Courage, Congressmen, there's more to the party than Rahul

The party has secular and sensible talent like Shashi Tharoor, Jyotiraditya Scindia and Sachin Pilot, to name a few. They must take the plunge.



By Allan Jacob (Fine Print)

Published: Thu 10 Oct 2019, 10:34 PM

Last updated: Fri 11 Oct 2019, 12:36 AM

Indian Congress leader Rahul Gandhi simply 'walked away' and flew to Thailand. Veteran Salman Khurshid meant he took a long walk. I sensed a tinge of sadness, angst, even frustration in the Congressman's voice about the party leadership showing no stomach for a fight against a formidable organisation like the ruling Bharatiya Janata Party led by Prime Minister Narendra Modi.
Rahul has left the building and the country when he should have given direction to the grand old Indian party that has now become a rudderless ship sailing into choppy electoral waters. Elections to the Maharashtra and Haryana state legislatures are scheduled for later this month but the Gandhi scion is cooling his heels in Thailand. So what if Rahul isn't the president of the Congress? I can understand his predicament after the drubbing in the elections in May. He wanted a break. But why now, and who so often? I am surprised at the lack of energy in the 'young' man - a 'youthful' leader pushing 50 when compared to Prime Minister Narendra Modi who, at 69, is going places globally, burning aviation fuel and selling the India story. The PM is secure in the knowledge that there's no opposition back home with Rahul's mama Sonia in the saddle. Makes things easy for the winning political machine that the BJP has become.
Meanwhile, the other young guns of India's party of independence are failing to fire. They are in the shadow of the son, unwilling and wary of dethroning the dynasts who have shaped its dynamics. What's worse is that there is an abject lack of ideas to take on the Bharatiya Janata Party that is tightening its grip on the country's political and social culture. A battle of 'us' versus 'them' is being waged; about inclusion and exclusion, where a counter-culture is considered inimical to the country's interests and is anti-India. In this scenario, the Congress appears to be in a hurry to cede the middle ground, the balance the country of 1.3 billion needs, because being Indian is about being diverse and complex. And this complexity makes India complete and secure.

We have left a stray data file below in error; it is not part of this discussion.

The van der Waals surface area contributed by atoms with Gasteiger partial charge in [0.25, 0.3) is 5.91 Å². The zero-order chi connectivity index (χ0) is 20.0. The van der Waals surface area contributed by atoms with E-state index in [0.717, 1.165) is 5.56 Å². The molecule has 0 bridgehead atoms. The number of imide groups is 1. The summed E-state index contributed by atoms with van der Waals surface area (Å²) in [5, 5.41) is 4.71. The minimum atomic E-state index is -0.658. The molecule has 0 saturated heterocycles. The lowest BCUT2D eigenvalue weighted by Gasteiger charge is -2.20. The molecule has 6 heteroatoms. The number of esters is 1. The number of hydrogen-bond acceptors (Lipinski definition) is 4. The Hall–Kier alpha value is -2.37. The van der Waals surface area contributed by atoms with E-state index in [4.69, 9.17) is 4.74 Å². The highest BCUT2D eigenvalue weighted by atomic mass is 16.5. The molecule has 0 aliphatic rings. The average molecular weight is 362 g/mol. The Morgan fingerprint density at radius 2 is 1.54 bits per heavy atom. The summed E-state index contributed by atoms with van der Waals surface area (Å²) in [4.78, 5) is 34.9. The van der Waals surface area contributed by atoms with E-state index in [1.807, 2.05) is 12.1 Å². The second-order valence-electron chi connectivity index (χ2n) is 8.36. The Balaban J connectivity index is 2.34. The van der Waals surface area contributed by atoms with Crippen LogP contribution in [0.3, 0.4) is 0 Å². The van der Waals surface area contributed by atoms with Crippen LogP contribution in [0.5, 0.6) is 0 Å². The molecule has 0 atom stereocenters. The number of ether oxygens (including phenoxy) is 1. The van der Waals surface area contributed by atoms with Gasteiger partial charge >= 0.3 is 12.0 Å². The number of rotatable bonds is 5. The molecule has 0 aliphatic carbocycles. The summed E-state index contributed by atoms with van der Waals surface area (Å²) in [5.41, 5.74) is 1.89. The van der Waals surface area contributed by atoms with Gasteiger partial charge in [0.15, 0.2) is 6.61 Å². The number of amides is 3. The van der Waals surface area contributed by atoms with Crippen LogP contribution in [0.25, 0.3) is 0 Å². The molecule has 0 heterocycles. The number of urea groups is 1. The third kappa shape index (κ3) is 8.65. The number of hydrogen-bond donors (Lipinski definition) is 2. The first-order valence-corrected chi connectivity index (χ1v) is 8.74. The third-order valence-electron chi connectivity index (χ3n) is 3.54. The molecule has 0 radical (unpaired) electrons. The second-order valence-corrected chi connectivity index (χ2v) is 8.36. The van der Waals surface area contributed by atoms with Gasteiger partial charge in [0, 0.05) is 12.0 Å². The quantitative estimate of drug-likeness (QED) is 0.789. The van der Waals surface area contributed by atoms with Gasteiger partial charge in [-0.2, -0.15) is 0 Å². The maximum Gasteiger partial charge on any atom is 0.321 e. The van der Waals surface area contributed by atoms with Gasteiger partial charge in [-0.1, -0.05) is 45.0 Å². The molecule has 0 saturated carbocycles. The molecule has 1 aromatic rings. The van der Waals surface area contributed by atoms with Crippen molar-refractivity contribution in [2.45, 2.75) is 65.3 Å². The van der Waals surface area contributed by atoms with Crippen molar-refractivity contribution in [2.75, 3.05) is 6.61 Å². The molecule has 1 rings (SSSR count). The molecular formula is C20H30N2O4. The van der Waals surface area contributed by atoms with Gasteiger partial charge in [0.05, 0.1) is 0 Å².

But by 'walking away' and leaving behind a 'vacuum', Rahul Gandhi has made it clear that he is uncomfortable slipping into the complex role the country demands of its leaders, where they have to be many things to different people. What riled me most were these lines by Khurshid, a former foreign minister, a principled politician and a man of character who said: "I did not want Rahul to resign. I wanted him to stay. I believe that workers wanted him to stay on and lead the party."
Which makes me wonder: Why Rahul, again? Let him take the path he has chosen. Why parrot those lines to every generation of the Gandhis. The people and party workers have grown tired of the routine. The Congress, having perfected the art of sycophancy, finds it hard to let them go even during this existential crisis.
The party has not woken up to the fact that the country is bigger than the family it worships. The son has thrown in the towel and has shown little spunk for a long, messy career in politics. When will he learn?
When will Congress leaders learn from the failures of the family? The party has secular and sensible talent like Shashi Tharoor, Jyotiraditya Scindia and Sachin Pilot. Khurshid is a strong contender, too. They must take the plunge and fight for democracy in the party before countering the BJP. There's little power in mass cowardice. So courage, Congressmen!
- allan@khaleejtimes.com


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